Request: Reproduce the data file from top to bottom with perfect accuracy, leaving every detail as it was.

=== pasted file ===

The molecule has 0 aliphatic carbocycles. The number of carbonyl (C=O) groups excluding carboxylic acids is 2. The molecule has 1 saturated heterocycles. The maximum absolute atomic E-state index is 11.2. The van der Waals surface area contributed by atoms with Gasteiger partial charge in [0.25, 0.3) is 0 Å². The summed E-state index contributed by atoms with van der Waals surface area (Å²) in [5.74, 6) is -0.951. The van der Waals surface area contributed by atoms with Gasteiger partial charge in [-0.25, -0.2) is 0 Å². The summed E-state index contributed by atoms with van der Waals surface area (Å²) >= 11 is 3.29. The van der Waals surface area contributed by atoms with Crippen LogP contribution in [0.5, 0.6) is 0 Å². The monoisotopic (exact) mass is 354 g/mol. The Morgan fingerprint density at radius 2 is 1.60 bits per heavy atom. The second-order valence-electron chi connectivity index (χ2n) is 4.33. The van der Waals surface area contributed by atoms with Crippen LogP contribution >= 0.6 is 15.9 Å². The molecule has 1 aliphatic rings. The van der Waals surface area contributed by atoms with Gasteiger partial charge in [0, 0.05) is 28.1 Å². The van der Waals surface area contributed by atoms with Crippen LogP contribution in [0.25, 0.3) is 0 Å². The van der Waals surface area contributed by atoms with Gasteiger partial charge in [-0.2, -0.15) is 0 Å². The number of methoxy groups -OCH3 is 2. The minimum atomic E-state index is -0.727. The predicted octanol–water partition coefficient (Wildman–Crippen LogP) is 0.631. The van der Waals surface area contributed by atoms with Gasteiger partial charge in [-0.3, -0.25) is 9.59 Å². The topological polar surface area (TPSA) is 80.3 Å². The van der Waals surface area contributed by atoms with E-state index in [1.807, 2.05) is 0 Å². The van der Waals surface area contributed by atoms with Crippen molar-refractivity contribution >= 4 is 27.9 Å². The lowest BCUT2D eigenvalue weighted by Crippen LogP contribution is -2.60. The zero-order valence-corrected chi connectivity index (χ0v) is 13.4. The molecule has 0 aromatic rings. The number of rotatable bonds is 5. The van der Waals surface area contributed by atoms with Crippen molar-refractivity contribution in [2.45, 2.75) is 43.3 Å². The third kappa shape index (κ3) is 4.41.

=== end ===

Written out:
The molecule has 0 aliphatic carbocycles. The number of carbonyl (C=O) groups excluding carboxylic acids is 2. The molecule has 1 saturated heterocycles. The maximum absolute atomic E-state index is 11.2. The van der Waals surface area contributed by atoms with Gasteiger partial charge in [0.25, 0.3) is 0 Å². The summed E-state index contributed by atoms with van der Waals surface area (Å²) in [5.74, 6) is -0.951. The van der Waals surface area contributed by atoms with Gasteiger partial charge in [-0.25, -0.2) is 0 Å². The summed E-state index contributed by atoms with van der Waals surface area (Å²) >= 11 is 3.29. The van der Waals surface area contributed by atoms with Crippen LogP contribution in [0.5, 0.6) is 0 Å². The monoisotopic (exact) mass is 354 g/mol. The Morgan fingerprint density at radius 2 is 1.60 bits per heavy atom. The second-order valence-electron chi connectivity index (χ2n) is 4.33. The van der Waals surface area contributed by atoms with Crippen LogP contribution >= 0.6 is 15.9 Å². The molecule has 1 aliphatic rings. The van der Waals surface area contributed by atoms with Gasteiger partial charge in [0, 0.05) is 28.1 Å². The van der Waals surface area contributed by atoms with Crippen LogP contribution in [0.25, 0.3) is 0 Å². The van der Waals surface area contributed by atoms with Gasteiger partial charge in [-0.2, -0.15) is 0 Å². The number of methoxy groups -OCH3 is 2. The minimum atomic E-state index is -0.727. The predicted octanol–water partition coefficient (Wildman–Crippen LogP) is 0.631. The van der Waals surface area contributed by atoms with Gasteiger partial charge in [-0.3, -0.25) is 9.59 Å². The topological polar surface area (TPSA) is 80.3 Å². The van der Waals surface area contributed by atoms with E-state index in [1.807, 2.05) is 0 Å². The van der Waals surface area contributed by atoms with Crippen molar-refractivity contribution >= 4 is 27.9 Å². The lowest BCUT2D eigenvalue weighted by Crippen LogP contribution is -2.60. The zero-order valence-corrected chi connectivity index (χ0v) is 13.4. The molecule has 0 aromatic rings. The number of rotatable bonds is 5. The van der Waals surface area contributed by atoms with Crippen molar-refractivity contribution in [2.45, 2.75) is 43.3 Å². The third kappa shape index (κ3) is 4.41.